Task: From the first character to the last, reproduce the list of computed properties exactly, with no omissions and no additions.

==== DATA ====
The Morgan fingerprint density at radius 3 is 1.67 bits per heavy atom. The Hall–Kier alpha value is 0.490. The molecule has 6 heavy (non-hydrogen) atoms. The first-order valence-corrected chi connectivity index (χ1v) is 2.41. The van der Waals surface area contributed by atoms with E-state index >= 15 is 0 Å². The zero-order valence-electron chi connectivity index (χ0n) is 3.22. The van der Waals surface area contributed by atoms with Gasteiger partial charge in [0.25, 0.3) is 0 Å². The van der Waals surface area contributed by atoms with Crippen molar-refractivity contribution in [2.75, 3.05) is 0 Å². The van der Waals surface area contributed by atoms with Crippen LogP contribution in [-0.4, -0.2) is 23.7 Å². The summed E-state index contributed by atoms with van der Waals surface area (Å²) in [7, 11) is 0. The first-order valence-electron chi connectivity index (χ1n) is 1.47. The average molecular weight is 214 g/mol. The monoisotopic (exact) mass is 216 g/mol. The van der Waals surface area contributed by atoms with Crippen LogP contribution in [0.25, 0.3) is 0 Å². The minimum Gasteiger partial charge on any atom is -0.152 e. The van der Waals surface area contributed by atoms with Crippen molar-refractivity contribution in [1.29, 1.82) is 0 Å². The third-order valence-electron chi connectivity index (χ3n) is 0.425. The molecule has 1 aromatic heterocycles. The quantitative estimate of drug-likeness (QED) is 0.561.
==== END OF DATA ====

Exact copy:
The Morgan fingerprint density at radius 3 is 1.67 bits per heavy atom. The Hall–Kier alpha value is 0.490. The molecule has 6 heavy (non-hydrogen) atoms. The first-order valence-corrected chi connectivity index (χ1v) is 2.41. The van der Waals surface area contributed by atoms with E-state index >= 15 is 0 Å². The zero-order valence-electron chi connectivity index (χ0n) is 3.22. The van der Waals surface area contributed by atoms with Gasteiger partial charge in [0.25, 0.3) is 0 Å². The van der Waals surface area contributed by atoms with Crippen molar-refractivity contribution in [2.75, 3.05) is 0 Å². The van der Waals surface area contributed by atoms with Crippen LogP contribution in [-0.4, -0.2) is 23.7 Å². The summed E-state index contributed by atoms with van der Waals surface area (Å²) in [7, 11) is 0. The first-order valence-electron chi connectivity index (χ1n) is 1.47. The average molecular weight is 214 g/mol. The monoisotopic (exact) mass is 216 g/mol. The van der Waals surface area contributed by atoms with Crippen LogP contribution in [0.25, 0.3) is 0 Å². The minimum Gasteiger partial charge on any atom is -0.152 e. The van der Waals surface area contributed by atoms with Crippen molar-refractivity contribution in [1.29, 1.82) is 0 Å². The third-order valence-electron chi connectivity index (χ3n) is 0.425. The molecule has 1 aromatic heterocycles. The quantitative estimate of drug-likeness (QED) is 0.561.